The fourth and final video — the only one to show Coleman’s children — was posted to YouTube in late December. US and Afghan officials familiar with the case say that no new talks with the Taliban have started since the video was released, and that none seem likely in the near future. That shouldn’t necessarily come as a surprise.
The US and its allies don’t negotiate with terrorists, except for when they do
On paper, every president since Jimmy Carter and Ronald Reagan has abided by a simple maxim: The US won’t negotiate with terrorists, and it won’t make any concessions to them. There’s a simple logic at play. If terrorists believe they can change US policy by grabbing Americans — or receive money, weapons, or prisoners in exchange — the groups will have financial incentives to kidnap more US citizens.
That was precisely the rationale Reagan used when he reiterated the policy in 1985 after TWA Flight 847 was hijacked by Shiite terrorists who executed a US Navy diver and threatened to kill more hostages unless dozens of militants were freed from Israeli jails (the remaining hostages were eventually released unharmed).
“America will never make concessions to terrorists — to do so would only invite more terrorism — nor will we ask nor pressure any other government to do so,” Reagan said. “Once we head down that path there would be no end to it, no end to the suffering of innocent people, no end to the bloody ransom all civilized nations must pay.”
In practice, though, many American presidents have been perfectly willing to throw out that policy and cut unsavory deals if it meant bringing back missing Americans. In the Reagan years, for example, Marine Lt. Col. Oliver North tried to win the release of US hostages in Lebanon by selling weapons to Iran, which was considered a terrorist state.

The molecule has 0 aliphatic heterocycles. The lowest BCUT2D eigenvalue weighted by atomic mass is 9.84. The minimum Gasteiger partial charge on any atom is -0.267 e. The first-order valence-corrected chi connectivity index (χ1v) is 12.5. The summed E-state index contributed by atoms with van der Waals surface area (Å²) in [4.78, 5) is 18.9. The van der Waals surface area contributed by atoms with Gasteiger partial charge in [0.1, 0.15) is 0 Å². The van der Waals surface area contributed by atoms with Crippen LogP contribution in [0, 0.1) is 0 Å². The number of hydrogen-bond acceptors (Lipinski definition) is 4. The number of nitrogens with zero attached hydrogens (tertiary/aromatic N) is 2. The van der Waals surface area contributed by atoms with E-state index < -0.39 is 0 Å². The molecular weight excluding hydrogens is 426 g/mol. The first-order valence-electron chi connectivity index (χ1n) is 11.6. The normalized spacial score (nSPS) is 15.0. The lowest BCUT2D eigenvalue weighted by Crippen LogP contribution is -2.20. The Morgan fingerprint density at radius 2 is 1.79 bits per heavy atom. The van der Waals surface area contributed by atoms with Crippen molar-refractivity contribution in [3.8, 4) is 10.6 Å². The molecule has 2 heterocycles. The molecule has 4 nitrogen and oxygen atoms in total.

Reagan consistently denied knowing about what eventually became known as the Iran-Contra affair, but that doesn’t change the fact that members of an administration that had sworn never to talk to terrorists eventually did just that.
In April 2002, then-President George W. Bush said, “No nation can negotiate with terrorists, for there is no way to make peace with those whose only goal is death.”
At the same time, and with no public notice, his administration helped pay a $300,000 ransom payment to Abu Sayyaf, an al-Qaeda-linked terrorist group in the Philippines that was holding a pair of American missionaries. The money was raised privately, but the White House, FBI, and State Department knew about the negotiations with the kidnappers and helped arrange and deliver the funds.
Britain and Canada, like the US, refuse to pay ransoms to kidnappers holding their citizens. The governments of some of America’s other closest allies, however, do routinely negotiate with terror groups and pay ransoms to win the release of captive citizens. A 2014 investigation by the New York Times found that al-Qaeda and its affiliates in places like Africa had taken in at least $125 million in revenues from kidnapping since 2008, including $66 million in 2013 alone:
These payments were made almost exclusively by European governments, which funneled the money through a network of proxies, sometimes masking it as development aid...
In its early years, Al Qaeda received most of its money from deep-pocketed donors, but counterterrorism officials now believe the group finances the bulk of its recruitment, training and arms purchases from ransoms paid to free Europeans.